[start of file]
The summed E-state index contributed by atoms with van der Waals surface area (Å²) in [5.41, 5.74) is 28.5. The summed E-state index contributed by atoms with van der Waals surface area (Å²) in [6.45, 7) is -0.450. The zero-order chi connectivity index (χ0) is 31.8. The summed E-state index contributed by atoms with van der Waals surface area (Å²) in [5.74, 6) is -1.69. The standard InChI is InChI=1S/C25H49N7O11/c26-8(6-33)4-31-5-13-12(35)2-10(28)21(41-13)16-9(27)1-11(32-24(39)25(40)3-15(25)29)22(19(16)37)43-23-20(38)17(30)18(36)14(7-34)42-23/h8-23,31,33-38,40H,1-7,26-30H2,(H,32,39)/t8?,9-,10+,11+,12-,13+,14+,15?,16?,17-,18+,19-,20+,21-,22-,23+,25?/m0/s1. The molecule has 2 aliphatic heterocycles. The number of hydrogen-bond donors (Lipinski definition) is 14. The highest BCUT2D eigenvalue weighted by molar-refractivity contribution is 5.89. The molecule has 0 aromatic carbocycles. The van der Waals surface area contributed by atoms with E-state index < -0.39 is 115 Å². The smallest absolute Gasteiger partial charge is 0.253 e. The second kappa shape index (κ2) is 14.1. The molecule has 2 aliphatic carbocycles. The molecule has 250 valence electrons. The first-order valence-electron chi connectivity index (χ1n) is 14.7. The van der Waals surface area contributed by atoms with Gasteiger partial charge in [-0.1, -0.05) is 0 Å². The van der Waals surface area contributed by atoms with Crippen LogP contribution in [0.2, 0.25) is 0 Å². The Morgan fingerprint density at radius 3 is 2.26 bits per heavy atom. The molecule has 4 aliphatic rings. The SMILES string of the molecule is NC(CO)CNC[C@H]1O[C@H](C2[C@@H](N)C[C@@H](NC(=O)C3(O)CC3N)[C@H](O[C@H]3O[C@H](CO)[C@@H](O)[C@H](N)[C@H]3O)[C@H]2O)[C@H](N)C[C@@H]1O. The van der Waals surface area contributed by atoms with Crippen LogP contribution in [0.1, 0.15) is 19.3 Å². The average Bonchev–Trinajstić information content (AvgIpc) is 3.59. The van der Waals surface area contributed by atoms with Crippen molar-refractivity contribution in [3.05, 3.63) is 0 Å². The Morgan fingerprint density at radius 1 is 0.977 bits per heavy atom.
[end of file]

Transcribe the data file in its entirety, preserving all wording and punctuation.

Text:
The summed E-state index contributed by atoms with van der Waals surface area (Å²) in [5.41, 5.74) is 28.5. The summed E-state index contributed by atoms with van der Waals surface area (Å²) in [6.45, 7) is -0.450. The zero-order chi connectivity index (χ0) is 31.8. The summed E-state index contributed by atoms with van der Waals surface area (Å²) in [5.74, 6) is -1.69. The standard InChI is InChI=1S/C25H49N7O11/c26-8(6-33)4-31-5-13-12(35)2-10(28)21(41-13)16-9(27)1-11(32-24(39)25(40)3-15(25)29)22(19(16)37)43-23-20(38)17(30)18(36)14(7-34)42-23/h8-23,31,33-38,40H,1-7,26-30H2,(H,32,39)/t8?,9-,10+,11+,12-,13+,14+,15?,16?,17-,18+,19-,20+,21-,22-,23+,25?/m0/s1. The molecule has 2 aliphatic heterocycles. The number of hydrogen-bond donors (Lipinski definition) is 14. The highest BCUT2D eigenvalue weighted by molar-refractivity contribution is 5.89. The molecule has 0 aromatic carbocycles. The van der Waals surface area contributed by atoms with E-state index < -0.39 is 115 Å². The smallest absolute Gasteiger partial charge is 0.253 e. The second kappa shape index (κ2) is 14.1. The molecule has 2 aliphatic carbocycles. The molecule has 250 valence electrons. The first-order valence-electron chi connectivity index (χ1n) is 14.7. The van der Waals surface area contributed by atoms with Gasteiger partial charge in [-0.1, -0.05) is 0 Å². The van der Waals surface area contributed by atoms with Crippen LogP contribution in [0.2, 0.25) is 0 Å². The Morgan fingerprint density at radius 3 is 2.26 bits per heavy atom. The molecule has 4 aliphatic rings. The SMILES string of the molecule is NC(CO)CNC[C@H]1O[C@H](C2[C@@H](N)C[C@@H](NC(=O)C3(O)CC3N)[C@H](O[C@H]3O[C@H](CO)[C@@H](O)[C@H](N)[C@H]3O)[C@H]2O)[C@H](N)C[C@@H]1O. The van der Waals surface area contributed by atoms with Crippen LogP contribution in [0.1, 0.15) is 19.3 Å². The average Bonchev–Trinajstić information content (AvgIpc) is 3.59. The van der Waals surface area contributed by atoms with Crippen molar-refractivity contribution in [3.05, 3.63) is 0 Å². The Morgan fingerprint density at radius 1 is 0.977 bits per heavy atom.